Both Margaret Sanger, the best-known American birth-control advocate, and Norman Haire, her Australian contemporary, grew up in families where there were 11 children. Both were driven by their mothers' misery to campaign for family limitation. Haire caused outrage in Sydney in 1944 by describing his mother at 40 as a ''devitalised, irritable, cantankerous, prematurely old woman … For all that she got out of life she might as well have been a prize cow.''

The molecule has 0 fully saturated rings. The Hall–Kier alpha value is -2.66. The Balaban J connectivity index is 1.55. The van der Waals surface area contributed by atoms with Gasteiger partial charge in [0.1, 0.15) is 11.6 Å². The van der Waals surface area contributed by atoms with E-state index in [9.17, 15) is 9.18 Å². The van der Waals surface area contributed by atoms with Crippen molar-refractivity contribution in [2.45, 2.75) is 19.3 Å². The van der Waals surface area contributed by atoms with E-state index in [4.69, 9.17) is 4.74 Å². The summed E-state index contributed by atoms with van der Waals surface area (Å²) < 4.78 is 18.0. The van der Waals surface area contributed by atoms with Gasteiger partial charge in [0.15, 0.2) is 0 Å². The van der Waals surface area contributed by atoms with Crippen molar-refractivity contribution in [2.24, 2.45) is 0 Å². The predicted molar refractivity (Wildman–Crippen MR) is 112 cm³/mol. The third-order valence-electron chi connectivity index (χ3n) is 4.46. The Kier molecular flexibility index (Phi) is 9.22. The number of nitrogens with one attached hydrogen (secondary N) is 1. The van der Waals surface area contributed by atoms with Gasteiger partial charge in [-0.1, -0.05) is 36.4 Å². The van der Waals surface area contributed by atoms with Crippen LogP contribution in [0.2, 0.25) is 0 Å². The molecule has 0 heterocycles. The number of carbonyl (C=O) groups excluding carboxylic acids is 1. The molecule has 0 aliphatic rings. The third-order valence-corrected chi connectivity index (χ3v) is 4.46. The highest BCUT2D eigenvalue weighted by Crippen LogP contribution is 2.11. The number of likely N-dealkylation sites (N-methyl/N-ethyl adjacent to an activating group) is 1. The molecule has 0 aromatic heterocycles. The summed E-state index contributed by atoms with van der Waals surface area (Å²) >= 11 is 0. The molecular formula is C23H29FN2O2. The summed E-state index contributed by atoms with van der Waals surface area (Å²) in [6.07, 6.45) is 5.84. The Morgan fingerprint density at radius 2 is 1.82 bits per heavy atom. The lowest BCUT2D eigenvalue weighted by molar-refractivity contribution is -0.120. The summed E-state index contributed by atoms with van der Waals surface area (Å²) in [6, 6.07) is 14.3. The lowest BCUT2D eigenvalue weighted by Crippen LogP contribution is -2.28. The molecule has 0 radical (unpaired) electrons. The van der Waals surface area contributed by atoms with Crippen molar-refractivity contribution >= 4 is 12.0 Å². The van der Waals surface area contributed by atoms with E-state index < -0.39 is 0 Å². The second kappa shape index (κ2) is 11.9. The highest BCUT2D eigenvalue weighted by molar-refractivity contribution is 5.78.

...Haire has been criticised by the movement for homosexual law reform for his unwillingness to ''come out''. He has generally been forgotten as a birth-control pioneer because he was a man in what was seen as women's business. Claimed neither as Australian, English nor Jewish, Haire appears in a proper perspective in this book, which shows him at last as a worthy subject for his own drama on film perhaps, like Alfred Kinsey, or on television.